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Independent Voice

California Faces $25 Billion Budget Shortfall

Nov 23, 2022 12:00AM ● By Commentary by Tim Anaya

When I last wrote about California’s state budget picture, Gov. Newsom was warning in his September veto messages about the state facing lower-than-expected tax revenues in the first months of the new fiscal year, and urging lawmakers to “remain discipline when it comes to spending.”

With ongoing inflation and economic problems, the state’s budget problem is growing worse by the day.  The Department of Finance’s most recent Finance Bulletin, released in October, pegged the current deficit at $6.967 billion through September.

Personal income tax cash receipts in September came in 22.9 percent lower than projected for the month, while estimated tax payments for the month were 42.3 percent lower. The Department notes that “September is a significant month of personal income tax receipts as many taxpayers pay their third quarter estimated payments.”

While the Governor’s budget won’t be released until January 10, we get a sneak preview of the budget debate every November when the nonpartisan Legislative Analyst’s office releases their annual fiscal outlook for the year ahead.  This year’s outlook, which was released on Wednesday, is pretty dire.

According to the LAO report, the state faces a $25 billion budget shortfall in the 2023-24 fiscal year, which is primarily the result of lower revenue estimates than projected in the 2022-23 state budget.  Over the three year budget period (2021-22 through 2023-24), the LAO estimates $41 billion in lower revenue than projected in the enacted state budget.  If the state enters a recession, which many economists believe is nearly upon us, the LAO says “revenues could be $30 billion to $50 billion below” their current estimates.  The LAO also forecasts multi-billion-dollar deficits each year through the 2026-27 fiscal year.

Rising inflation makes the state’s budget problem even worse.  The LAO estimates that the Legislature can meet the requirements of the voter-approved Proposition 98 minimum funding guarantee for education and provide an 8.38 percent cost-of-living adjustment.  However, inflation adjustment isn’t built into the rest of the budget.  As a result the LAO notes that, “our estimate of a $25 billion budget problem understates the actual budget problem in inflation-adjusted terms.”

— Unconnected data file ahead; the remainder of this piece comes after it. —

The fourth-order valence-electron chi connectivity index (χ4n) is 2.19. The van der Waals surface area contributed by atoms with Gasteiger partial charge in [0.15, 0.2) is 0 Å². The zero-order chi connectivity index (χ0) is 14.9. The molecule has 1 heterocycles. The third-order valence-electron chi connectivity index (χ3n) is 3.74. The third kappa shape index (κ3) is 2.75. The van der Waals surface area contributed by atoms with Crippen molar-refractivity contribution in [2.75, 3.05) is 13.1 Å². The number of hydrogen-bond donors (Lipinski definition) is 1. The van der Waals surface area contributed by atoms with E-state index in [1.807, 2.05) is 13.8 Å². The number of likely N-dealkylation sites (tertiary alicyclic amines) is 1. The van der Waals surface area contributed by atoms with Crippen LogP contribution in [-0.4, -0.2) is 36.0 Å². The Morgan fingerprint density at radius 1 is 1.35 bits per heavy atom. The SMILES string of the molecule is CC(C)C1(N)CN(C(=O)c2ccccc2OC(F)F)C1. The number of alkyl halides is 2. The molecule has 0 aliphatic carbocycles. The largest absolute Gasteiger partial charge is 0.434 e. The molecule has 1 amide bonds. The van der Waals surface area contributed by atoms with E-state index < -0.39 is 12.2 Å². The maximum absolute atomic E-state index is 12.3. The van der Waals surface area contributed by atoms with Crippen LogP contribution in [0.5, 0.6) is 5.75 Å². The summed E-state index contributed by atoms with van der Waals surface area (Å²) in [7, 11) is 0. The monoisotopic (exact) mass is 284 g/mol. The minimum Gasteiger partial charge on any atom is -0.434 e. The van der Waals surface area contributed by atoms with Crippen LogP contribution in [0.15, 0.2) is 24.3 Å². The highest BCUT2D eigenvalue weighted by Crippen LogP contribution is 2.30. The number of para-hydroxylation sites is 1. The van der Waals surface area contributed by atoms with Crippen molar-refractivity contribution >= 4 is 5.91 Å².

In one bit of good news, the state has amassed a significant rainy day fund reserve in recent year.  The rainy day fund reserve, which became law in 2014 thanks to the efforts of then-Assembly Republican Leader Connie Conway, has required the state to save money in good times to blunt the impact of a massive budget shortfall like the state is facing this year.  But the amount saved in the reserve – about $22 billion – is roughly the same as the state’s current shortfall.

Now that incoming lawmakers and the Governor have received the bad news, it’s up to them to figure out how to respond.  You can expect Newsom will propose a January budget that sounds fiscally conservative – suspending new programs, making cuts where they won’t conflict with liberal priorities, and focusing on addressing the state’s unfunded obligations, and cautioning lawmakers to focus on one-time spending.

What is unclear is how the Legislature will respond.  Keep in mind that one-third of the Legislature is newly elected, and the new Democratic members are generally more liberal than the members they are replacing by any objective measure.

How will they respond if Newsom wants to suspend or repeal some of the new ongoing spending they have enacted in recent years?  The LAO notes that recently enacted ongoing spending will grow to $12 billion in new annual spending by the 2025-26 budget year and is a prime target for being suspended or cut.

Signaling a potential budget fight with Newsom, Senate President Pro Tem Toni Atkins, D-San Diego, said in a statement that, “we are prepared to hold onto the gains we’ve made and continue where we left off once our economy and revenues rebound.”

Consider that the opening salvo in what will surely be one of the most challenging budget debates in Sacramento in more than a decade.

Tim Anaya is the Pacific Research Institute’s senior director of communications and the Sacramento office.

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